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Toronto Maple Leafs left winger Fraser McLaren knocks Ottawa Senators left winger Dave Dziurzynski out during a fightFrank Gunn/The Canadian Press

Scripted? How about inevitable.

The Ottawa Senators' Zack Smith said after Wednesday's game with the Toronto Maple Leafs that everyone on the ice knew what was going to happen on the game's first shift.

Dave Dziurzynski of the Senators and Fraser McLaren of the Leafs went all pound-y on each other 26 seconds into Wednesday's game, with nausea-inducing results.

You don't have to be an Ottawa fan to be horrified by the sight of Dziurzynski lying face down, unconscious, on the ice (McLaren appeared ashen-faced).

For those familiar with the rivalry between the teams, it was throwback night in the Battle of Ontario.

But hey, no one really gets hurt in hockey fights, right?

Dziurzynski got his brains scrambled by McLaren, a waiver pick-up who in addition to being quite a large man and a good boxer is a solidly mediocre hockey player.

Add him to a list of players who have been injured in punch-ups this year – New York's Ryan Callahan, Montreal's Rene Bourque (probably), Toronto/Edmonton's Mike Brown, Philly's Tye McGinn, Boston's Shawn Thornton. This list is not exhaustive.

But hey, at least fights fire up the crowd right?

From the Toronto Star's Dave Feschuk at Air Canada Centre on Wednesday, via Twitter: So much for the theory that fights energize a building. Few minutes after McLaren KO's Dziurzynski, ACC crowd is, as usual, out cold.

But hey, at least fights swing momentum, right?

That must be why the Leafs put the screws to Ottawa and immediately scored. If by immediately you mean six minutes later, and if by "put the screws" you mean "were handily outshot."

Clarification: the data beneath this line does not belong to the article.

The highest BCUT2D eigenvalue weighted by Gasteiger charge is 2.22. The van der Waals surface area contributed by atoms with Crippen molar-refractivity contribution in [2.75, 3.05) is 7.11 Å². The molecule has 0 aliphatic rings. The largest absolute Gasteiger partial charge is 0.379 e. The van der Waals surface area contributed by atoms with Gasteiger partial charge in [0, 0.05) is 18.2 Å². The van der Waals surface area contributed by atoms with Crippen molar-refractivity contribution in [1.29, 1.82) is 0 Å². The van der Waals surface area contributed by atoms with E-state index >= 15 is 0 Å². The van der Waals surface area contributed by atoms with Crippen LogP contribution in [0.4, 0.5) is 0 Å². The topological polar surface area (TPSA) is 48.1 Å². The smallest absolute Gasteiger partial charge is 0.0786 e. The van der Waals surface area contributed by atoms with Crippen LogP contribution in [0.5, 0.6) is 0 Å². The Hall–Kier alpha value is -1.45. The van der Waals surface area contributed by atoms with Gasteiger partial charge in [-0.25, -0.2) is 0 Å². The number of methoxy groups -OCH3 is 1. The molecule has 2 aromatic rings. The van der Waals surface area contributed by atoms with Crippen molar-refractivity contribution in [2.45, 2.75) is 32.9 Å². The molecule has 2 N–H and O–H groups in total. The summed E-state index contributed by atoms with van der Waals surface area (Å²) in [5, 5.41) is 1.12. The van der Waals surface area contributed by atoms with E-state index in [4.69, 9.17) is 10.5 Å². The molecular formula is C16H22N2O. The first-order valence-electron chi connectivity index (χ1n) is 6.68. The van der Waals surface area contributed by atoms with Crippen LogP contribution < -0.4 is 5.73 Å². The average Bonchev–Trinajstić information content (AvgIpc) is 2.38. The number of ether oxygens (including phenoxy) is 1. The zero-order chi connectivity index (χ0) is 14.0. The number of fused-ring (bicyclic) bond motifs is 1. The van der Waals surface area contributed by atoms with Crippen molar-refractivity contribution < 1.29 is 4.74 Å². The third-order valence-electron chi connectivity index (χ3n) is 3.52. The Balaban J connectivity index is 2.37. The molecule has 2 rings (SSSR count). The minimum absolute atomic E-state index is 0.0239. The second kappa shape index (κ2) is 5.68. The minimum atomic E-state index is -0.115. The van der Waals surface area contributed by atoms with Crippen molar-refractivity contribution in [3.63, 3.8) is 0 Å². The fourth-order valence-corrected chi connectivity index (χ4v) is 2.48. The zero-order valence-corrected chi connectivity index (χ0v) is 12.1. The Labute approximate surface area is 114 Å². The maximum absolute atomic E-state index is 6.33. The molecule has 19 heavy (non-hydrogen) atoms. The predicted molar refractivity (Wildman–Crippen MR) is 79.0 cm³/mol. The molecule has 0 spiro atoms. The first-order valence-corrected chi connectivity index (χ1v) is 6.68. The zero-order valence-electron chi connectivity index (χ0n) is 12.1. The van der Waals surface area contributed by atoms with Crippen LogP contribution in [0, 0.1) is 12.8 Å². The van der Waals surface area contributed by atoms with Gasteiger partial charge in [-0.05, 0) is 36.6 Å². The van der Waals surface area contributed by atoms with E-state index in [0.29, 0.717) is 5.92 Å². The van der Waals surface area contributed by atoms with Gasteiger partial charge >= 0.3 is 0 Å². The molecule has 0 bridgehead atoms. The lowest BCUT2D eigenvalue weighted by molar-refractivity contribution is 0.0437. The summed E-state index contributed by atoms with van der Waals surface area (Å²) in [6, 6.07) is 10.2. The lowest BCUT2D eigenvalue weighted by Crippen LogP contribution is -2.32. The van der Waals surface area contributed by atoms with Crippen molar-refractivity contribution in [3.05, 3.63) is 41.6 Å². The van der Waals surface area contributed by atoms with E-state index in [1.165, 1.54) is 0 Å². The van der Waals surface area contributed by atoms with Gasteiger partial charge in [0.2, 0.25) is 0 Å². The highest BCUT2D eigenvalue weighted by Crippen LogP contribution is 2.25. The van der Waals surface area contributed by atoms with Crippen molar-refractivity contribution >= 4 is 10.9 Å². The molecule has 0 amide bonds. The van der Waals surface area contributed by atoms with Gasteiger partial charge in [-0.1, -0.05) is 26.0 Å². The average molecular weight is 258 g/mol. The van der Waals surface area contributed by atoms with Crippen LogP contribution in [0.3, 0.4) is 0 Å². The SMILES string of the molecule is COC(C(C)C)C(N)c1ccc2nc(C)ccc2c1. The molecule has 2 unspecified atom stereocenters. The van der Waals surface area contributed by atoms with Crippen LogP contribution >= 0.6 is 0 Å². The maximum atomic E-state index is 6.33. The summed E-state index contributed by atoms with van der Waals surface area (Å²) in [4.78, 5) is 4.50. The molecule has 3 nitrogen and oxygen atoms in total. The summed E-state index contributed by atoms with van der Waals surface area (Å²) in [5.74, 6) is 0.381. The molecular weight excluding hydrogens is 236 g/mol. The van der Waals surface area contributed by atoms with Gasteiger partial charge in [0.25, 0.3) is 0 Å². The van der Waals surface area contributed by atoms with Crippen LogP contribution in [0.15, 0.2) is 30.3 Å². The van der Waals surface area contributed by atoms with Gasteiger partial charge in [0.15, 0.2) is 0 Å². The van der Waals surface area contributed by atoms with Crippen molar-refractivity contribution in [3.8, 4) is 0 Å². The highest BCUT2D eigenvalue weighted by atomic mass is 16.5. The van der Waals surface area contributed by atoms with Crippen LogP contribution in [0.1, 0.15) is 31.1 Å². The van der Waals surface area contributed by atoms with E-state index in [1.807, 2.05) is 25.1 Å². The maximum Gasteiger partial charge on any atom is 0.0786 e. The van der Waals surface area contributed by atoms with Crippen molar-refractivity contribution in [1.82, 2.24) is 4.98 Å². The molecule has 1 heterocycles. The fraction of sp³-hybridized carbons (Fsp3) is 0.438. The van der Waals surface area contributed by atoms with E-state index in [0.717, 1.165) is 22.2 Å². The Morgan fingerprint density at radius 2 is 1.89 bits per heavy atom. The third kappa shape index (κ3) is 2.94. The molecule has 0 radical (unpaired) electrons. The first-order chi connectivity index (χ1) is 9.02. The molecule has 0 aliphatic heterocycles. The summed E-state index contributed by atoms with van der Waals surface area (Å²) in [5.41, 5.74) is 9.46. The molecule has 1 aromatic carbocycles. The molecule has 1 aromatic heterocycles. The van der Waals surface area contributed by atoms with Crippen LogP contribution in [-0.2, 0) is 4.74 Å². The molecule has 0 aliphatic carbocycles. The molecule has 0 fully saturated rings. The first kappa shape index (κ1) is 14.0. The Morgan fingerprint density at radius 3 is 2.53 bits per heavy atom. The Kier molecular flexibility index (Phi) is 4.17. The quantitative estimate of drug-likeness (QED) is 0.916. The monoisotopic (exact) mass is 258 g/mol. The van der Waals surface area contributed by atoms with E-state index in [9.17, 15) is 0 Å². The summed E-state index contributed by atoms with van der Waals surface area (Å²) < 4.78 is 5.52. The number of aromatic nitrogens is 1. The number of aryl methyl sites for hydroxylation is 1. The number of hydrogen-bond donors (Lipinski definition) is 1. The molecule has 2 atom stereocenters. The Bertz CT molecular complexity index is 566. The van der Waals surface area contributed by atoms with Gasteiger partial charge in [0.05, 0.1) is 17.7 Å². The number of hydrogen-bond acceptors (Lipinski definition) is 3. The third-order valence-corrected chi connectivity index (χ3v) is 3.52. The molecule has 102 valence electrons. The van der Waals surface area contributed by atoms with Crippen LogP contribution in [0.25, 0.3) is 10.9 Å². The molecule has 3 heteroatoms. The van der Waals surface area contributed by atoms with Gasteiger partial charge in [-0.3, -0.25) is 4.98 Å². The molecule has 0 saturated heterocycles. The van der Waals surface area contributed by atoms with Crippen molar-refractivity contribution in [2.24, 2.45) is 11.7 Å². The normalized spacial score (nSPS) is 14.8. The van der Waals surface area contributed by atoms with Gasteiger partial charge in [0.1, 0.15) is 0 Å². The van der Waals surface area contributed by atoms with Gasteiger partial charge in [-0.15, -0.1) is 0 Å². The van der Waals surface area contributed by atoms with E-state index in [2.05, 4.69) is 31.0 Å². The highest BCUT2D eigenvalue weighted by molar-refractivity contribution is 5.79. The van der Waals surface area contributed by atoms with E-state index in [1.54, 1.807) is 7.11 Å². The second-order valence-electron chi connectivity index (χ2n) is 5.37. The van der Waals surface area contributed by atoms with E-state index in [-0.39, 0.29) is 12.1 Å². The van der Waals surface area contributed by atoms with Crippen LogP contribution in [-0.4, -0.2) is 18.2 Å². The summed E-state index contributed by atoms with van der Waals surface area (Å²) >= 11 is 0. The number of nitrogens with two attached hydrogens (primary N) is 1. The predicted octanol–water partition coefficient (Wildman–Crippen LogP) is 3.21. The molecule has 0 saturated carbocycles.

"If anything a fight like that deflates both teams . . . it's scary, man," Smith told reporters after the game.

Yes, the Leafs did score on a whiff-and-deflection about 90 seconds after Chris Neil and Colton Orr dropped the gloves, but there was no discernible advantage for either team after McLaren felled Dziurzynski, who has fought six times in the minors but was in his first NHL scrap.

None of which will change anyone's attitude toward fighting, and that's a problem.

Toronto coach Randy Carlyle is a fan of tough guys – imagine how good the Leafs could be if they had actual hockey players among their bottom six forwards – and steadfastly insists fighting is part of the game.

In this, he is absolutely correct.

It is part of the game, what isn't clear is that incidents like Wednesday's serve any purpose, other than providing a livelihood to marginal players and indulging the meathead element in the stands.

Statistics compiled by suggest fisticuffs are way up this year relative to the past two seasons, nearly 41 per cent of games this season has featured at least one fight.

I've asked several players over the past couple of weeks why that is, and they mostly answer the same thing: shorter schedule means more intensity, more intensity means more scraps.

Except two hulking guys going after each other basically from the opening faceoff has nothing to do with intensity, it has to do with intimidation, specifically wanting to create some.

It bears mentioning at this point only half of the top fighting 10 teams find themselves in a playoff position – the Leafs and Columbus Blue Jackets are runaway leaders in the fight stakes.

Is that really the company Toronto wants to keep?

Hockey has always been a violent game, and when emotions boil over in other sports – rugby, football, baseball – punches are often thrown.

But in other sports such things are sanctioned with more than five minutes in the box.

In a day and age where owners are investing so much money in players – and where so much attention is being paid to head injuries – it makes no sense to risk catastrophic injury because of things like refusing to wear a visor or hopping over the boards with a boxer's intent.

Sometimes tough men need to be protected from themselves, it would be nice if the league and its owners felt that way.